In a place called Vineyard there lived a Father and two adopted sons. One day the Father told the sons He would be leaving the Vineyard, but He would certainly return at a future time. He left instructions for the boys that the Vineyard was to be tended, and the grapes were to be harvested. There was no doubt both sons loved their Father, and there was no misunderstanding as to their mission - they were to harvest the grapes.
Over time, however, the sons had families of their own and soon many people from the the two son's families were in Vineyard harvesting the grapes as instructed by their Father. Eventually one of the sons, named Order, noticed his brother was not washing the grapes the way Father had taught them. Worse, all of those in brother's family were washing the grapes in the same manner - different from Order's way.
Order gathered his own children who were in the Vineyard and instructed them again in the proper way to wash grapes. Order spent hours that first day teaching his children the way Father had instructed them to wash grapes. The next day Order gathered his kids around and taught them again the principles of proper washing. Some of the young children who listened to Order were scratching their heads - they had always washed their grapes the way Father had taught them and were confused as to why they were being kept from the Vineyard to remind them of their Identity.
Soon, the reason for Order's ways were clear. Order 'order'ed his family to not associate with his brother's family in the Vineyard. He informed them that those grapes being harvested by their kin were possibly not part of a legitimate harvest because they had not been properly washed. Some of the more rebellious and independently-minded children of Order objected. The Vineyard was the Father's Vineyard, they said, and we are but stewards. Do not brother and his family answer to the Father and not to you, dear Order?
Order was livid. In his mind his own children were losing their Identity and a Rennaissance of what it means to be part of Order's family was needed. Order told his free-thinking children that if they did not have pride in being part of Order's family, they should leave the Vineyard. The children of Order responded, quite directly, that the issue was not disagreement with Order, but whether or not they would obey orders to not cooperate with their brother's family harvesting the grapes.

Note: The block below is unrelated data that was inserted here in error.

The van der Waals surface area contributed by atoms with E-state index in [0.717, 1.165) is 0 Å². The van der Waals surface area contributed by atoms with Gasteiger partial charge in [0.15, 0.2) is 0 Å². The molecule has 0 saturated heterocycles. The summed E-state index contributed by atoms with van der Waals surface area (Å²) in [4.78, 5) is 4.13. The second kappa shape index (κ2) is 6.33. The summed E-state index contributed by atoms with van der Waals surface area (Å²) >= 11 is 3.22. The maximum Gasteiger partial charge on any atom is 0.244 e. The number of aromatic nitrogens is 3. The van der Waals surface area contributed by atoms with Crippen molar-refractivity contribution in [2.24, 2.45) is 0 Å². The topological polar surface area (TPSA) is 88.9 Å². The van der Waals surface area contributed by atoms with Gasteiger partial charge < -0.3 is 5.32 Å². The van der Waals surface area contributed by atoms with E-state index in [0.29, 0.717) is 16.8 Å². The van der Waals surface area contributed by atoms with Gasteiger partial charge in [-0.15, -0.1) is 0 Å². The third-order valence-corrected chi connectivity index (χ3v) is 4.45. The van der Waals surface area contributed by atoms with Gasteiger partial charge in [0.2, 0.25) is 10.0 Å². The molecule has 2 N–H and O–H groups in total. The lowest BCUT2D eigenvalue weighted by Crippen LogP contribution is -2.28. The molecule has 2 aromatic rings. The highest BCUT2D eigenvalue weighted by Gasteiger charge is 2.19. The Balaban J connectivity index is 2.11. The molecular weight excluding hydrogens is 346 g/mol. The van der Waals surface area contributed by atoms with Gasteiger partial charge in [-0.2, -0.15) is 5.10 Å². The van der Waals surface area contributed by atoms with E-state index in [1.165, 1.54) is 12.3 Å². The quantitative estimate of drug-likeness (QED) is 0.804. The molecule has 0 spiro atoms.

Order then pulled out all the stops against his brother and his brother's family by saying to all of Order's kids - "Our brother and his children are unrepentant sinners and we have been told by Father not to associate with the unrepentant, but to treat them as publicans. They do not belong in the same Vineyard with us." Some of Order's kids heard this and thought Order had lost his mind. Some wondered how Father would react when He found out Order called the Father's son an unrepentant sinner. Others in Order's family were embarrassed that those outside the Vineyard - people who didn't understand how the family operates - might think Order spoke for the whole family. One wise son of Order, however, won the day by speaking up when Order announced the need for an intensive Renaissance of Order's ways.
"Order," said the wise son, " Do you honestly believe it wise to take all of your kids out of the Vineyard to protect them from the brother's faulty methods of washing? Have you ever considered the fact that brother will one day answer to Father, and it might be best for us who are part of Order's family to work side by side with our brother's family, washing the grapes the way Father taught us, but concentrating on the harvest rather than identifying brother as an 'unrepentant sinner?'"
Order loudly rebuked the wise son in front of all the family, and even suggested the boy didn't understand the ways of Order. He implied the boy might be a secret member of brother's family; or worse, not even someone who should be in the Vineyard in the first place. Brother's family heard all the arguments on the Order side of the field and began to wonder why Order's family fought so much.
Right then, in the midst of all the debate and arguing among Order's kids, Father returned.
When Father asked for an accounting of the harvest in the Vineyard, Order proudly told Father that he had done his best to keep Order's family washing the grapes properly. When Father asked why the Harvest was low, Order proudly explained that when brother's family began to depart from the proper mode of washing grapes, he had withdrawn all of Order's kin from the Vineyard in order that he might rebuke them for associating with brother's family who were washing grapes improperly.
When Father heard from Order all the problems between brothers in the Vineyard, He called for the brother in unrepentant sin to stand before Him to give an account for his actions.
The moral of this parable is in the form of a question.
Which son stood before the Father in unrepentant sin?